Posted Thu May 15, 2014, 6:39am Subject: Re: Find A Quality Bean
Here's a link to the Arabica varietal origins chart Ray imported from Google. You can expand it to your heart's content.
Words like "species" have precise meanings. It's very difficult to follow your train of thought if you don't make an effort to use words according to their meanings. There's no such thing as "in my slang," either. The best thing would have been to say, "sorry," and explain what you meant.
Please consider changing your biography entry from "professional" to something else. While you might be some other sort of professional, you're clearly not a "coffee professional" and the description seems pretentious. You're obviously very new to espresso. I appreciate your enthusiasm and consider most of what you have to say as questions which are based on "revelations" you experience as you begin your journey on the trail that is espresso.
Describing beans by their countries of origins, particularly "Sumatran," doesn't convey much information to your readers. There are a lot of different beans grown in Sumatra (nearly all of one sort or another of Arabica, mostly Typica), each affected by type, micro-climate, agricultural practices, shade cover, altitude, processing, etc.
Typical Sumatran beans were popular in specialty coffee, for their mouthfeel, body, and for their generic "coffee" flavor profile, and the way they took on roast flavor profiles (chocolate, nuts). They were good candidates for deep (i.e., "dark") roasting and as the "base" bean in blends.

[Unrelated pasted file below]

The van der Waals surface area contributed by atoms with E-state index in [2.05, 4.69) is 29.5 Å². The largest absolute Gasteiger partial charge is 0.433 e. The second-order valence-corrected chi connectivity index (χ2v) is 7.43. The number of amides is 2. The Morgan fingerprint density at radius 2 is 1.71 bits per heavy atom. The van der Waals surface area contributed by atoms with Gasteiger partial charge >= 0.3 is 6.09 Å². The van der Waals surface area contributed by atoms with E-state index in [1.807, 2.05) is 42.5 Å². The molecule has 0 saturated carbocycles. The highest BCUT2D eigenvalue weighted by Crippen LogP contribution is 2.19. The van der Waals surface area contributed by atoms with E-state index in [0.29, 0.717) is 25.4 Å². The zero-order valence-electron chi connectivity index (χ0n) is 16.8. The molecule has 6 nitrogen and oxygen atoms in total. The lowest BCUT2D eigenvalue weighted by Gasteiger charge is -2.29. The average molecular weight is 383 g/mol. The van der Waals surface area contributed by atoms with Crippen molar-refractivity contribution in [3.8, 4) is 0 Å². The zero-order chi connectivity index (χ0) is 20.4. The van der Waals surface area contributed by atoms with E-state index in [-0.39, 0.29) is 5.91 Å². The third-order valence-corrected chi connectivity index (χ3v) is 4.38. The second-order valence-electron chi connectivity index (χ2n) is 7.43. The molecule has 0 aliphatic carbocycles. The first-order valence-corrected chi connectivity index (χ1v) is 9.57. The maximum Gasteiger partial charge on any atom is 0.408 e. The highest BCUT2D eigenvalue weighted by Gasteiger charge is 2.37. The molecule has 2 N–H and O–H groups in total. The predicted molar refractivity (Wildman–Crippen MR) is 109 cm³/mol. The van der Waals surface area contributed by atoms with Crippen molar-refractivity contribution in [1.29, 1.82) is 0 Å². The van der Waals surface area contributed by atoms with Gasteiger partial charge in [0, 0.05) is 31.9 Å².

However, as the "third wave," came in, buyers, roasters, and consumers learned more about origins in terms of micro-regions, individual farmers, etc.; and the styles of roasting and consumption moved towards lighter roasts and more SOs (single origin coffees). On top of that, buyers visiting Sumatra noted that the agricultural and processing practices were lousy.
It wouldn't be fair to say that Sumatran coffees completely disappeared from the high-end, but they weren't nearly as popular as they had been when dark roasts and anonymous Italian style blends ruled the roost. More recently though, a few Sumatran producers improved their methods and started shipping some very good beans.
The origin is worthy of some consideration. If one of my greens suppliers tells me he's got something I'll like, I wouldn't dismiss the suggestion out of hand. But if you're looking for a great bean, the word "Sumatran" is no more a guarantee than the word "Brazilian."
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